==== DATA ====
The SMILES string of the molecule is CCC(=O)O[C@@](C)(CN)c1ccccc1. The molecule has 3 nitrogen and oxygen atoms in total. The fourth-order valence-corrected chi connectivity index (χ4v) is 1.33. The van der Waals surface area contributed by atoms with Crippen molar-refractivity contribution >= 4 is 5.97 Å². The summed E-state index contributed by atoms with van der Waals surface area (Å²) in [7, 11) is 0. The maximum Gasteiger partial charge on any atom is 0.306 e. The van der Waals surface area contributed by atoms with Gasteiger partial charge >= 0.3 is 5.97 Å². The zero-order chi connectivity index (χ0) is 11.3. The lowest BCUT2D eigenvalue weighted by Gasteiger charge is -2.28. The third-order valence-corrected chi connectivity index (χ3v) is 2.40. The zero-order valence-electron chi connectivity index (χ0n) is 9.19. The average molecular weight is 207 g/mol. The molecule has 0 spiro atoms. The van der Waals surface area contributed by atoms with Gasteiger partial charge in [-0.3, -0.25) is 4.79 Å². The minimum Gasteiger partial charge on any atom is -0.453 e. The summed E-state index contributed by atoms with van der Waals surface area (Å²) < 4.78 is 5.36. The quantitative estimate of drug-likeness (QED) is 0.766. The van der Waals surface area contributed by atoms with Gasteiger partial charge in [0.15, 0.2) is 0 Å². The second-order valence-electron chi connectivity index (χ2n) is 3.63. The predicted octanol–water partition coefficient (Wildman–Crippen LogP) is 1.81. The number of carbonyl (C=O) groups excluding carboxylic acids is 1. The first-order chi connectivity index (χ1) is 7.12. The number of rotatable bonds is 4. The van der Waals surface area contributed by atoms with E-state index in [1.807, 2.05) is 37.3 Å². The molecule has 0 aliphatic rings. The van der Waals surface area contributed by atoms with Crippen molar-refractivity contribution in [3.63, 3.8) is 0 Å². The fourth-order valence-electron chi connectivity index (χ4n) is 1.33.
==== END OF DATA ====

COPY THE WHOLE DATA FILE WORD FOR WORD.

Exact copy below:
The SMILES string of the molecule is CCC(=O)O[C@@](C)(CN)c1ccccc1. The molecule has 3 nitrogen and oxygen atoms in total. The fourth-order valence-corrected chi connectivity index (χ4v) is 1.33. The van der Waals surface area contributed by atoms with Crippen molar-refractivity contribution >= 4 is 5.97 Å². The summed E-state index contributed by atoms with van der Waals surface area (Å²) in [7, 11) is 0. The maximum Gasteiger partial charge on any atom is 0.306 e. The van der Waals surface area contributed by atoms with Gasteiger partial charge >= 0.3 is 5.97 Å². The zero-order chi connectivity index (χ0) is 11.3. The lowest BCUT2D eigenvalue weighted by Gasteiger charge is -2.28. The third-order valence-corrected chi connectivity index (χ3v) is 2.40. The zero-order valence-electron chi connectivity index (χ0n) is 9.19. The average molecular weight is 207 g/mol. The molecule has 0 spiro atoms. The van der Waals surface area contributed by atoms with Gasteiger partial charge in [-0.3, -0.25) is 4.79 Å². The minimum Gasteiger partial charge on any atom is -0.453 e. The summed E-state index contributed by atoms with van der Waals surface area (Å²) < 4.78 is 5.36. The quantitative estimate of drug-likeness (QED) is 0.766. The van der Waals surface area contributed by atoms with Gasteiger partial charge in [0.15, 0.2) is 0 Å². The second-order valence-electron chi connectivity index (χ2n) is 3.63. The predicted octanol–water partition coefficient (Wildman–Crippen LogP) is 1.81. The number of carbonyl (C=O) groups excluding carboxylic acids is 1. The first-order chi connectivity index (χ1) is 7.12. The number of rotatable bonds is 4. The van der Waals surface area contributed by atoms with E-state index in [1.807, 2.05) is 37.3 Å². The molecule has 0 aliphatic rings. The van der Waals surface area contributed by atoms with Crippen molar-refractivity contribution in [3.63, 3.8) is 0 Å². The fourth-order valence-electron chi connectivity index (χ4n) is 1.33.